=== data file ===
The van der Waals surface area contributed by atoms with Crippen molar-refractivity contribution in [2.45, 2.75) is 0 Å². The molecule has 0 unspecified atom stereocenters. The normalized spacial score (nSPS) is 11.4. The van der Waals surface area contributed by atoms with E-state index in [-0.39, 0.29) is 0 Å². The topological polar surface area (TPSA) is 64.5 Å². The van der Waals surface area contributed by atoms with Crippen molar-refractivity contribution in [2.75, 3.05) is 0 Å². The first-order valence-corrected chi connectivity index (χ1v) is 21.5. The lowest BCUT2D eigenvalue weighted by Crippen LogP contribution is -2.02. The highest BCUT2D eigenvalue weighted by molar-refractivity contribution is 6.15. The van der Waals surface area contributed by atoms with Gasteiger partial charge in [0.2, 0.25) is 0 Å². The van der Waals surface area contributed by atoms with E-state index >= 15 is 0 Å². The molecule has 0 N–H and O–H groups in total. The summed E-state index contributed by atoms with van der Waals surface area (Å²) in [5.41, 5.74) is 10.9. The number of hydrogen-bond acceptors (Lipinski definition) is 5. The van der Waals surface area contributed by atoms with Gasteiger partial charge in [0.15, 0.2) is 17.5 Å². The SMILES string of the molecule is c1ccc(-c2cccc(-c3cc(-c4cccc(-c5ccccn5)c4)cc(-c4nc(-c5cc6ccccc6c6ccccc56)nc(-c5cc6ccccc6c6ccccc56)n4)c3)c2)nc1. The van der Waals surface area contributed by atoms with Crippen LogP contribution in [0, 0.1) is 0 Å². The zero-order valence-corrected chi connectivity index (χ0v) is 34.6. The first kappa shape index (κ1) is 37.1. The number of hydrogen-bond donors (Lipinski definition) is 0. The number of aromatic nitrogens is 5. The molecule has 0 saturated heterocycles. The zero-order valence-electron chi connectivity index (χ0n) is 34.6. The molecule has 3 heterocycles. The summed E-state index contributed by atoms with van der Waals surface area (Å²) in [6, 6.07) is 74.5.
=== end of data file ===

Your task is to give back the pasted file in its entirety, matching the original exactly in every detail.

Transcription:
The van der Waals surface area contributed by atoms with Crippen molar-refractivity contribution in [2.45, 2.75) is 0 Å². The molecule has 0 unspecified atom stereocenters. The normalized spacial score (nSPS) is 11.4. The van der Waals surface area contributed by atoms with E-state index in [-0.39, 0.29) is 0 Å². The topological polar surface area (TPSA) is 64.5 Å². The van der Waals surface area contributed by atoms with Crippen molar-refractivity contribution in [2.75, 3.05) is 0 Å². The first-order valence-corrected chi connectivity index (χ1v) is 21.5. The lowest BCUT2D eigenvalue weighted by Crippen LogP contribution is -2.02. The highest BCUT2D eigenvalue weighted by molar-refractivity contribution is 6.15. The van der Waals surface area contributed by atoms with Gasteiger partial charge in [0.2, 0.25) is 0 Å². The van der Waals surface area contributed by atoms with E-state index >= 15 is 0 Å². The molecule has 0 N–H and O–H groups in total. The summed E-state index contributed by atoms with van der Waals surface area (Å²) in [5.41, 5.74) is 10.9. The number of hydrogen-bond acceptors (Lipinski definition) is 5. The van der Waals surface area contributed by atoms with Gasteiger partial charge in [0.15, 0.2) is 17.5 Å². The SMILES string of the molecule is c1ccc(-c2cccc(-c3cc(-c4cccc(-c5ccccn5)c4)cc(-c4nc(-c5cc6ccccc6c6ccccc56)nc(-c5cc6ccccc6c6ccccc56)n4)c3)c2)nc1. The van der Waals surface area contributed by atoms with Crippen LogP contribution in [0, 0.1) is 0 Å². The zero-order valence-corrected chi connectivity index (χ0v) is 34.6. The first kappa shape index (κ1) is 37.1. The number of hydrogen-bond donors (Lipinski definition) is 0. The number of aromatic nitrogens is 5. The molecule has 0 saturated heterocycles. The zero-order valence-electron chi connectivity index (χ0n) is 34.6. The molecule has 3 heterocycles. The summed E-state index contributed by atoms with van der Waals surface area (Å²) in [6, 6.07) is 74.5.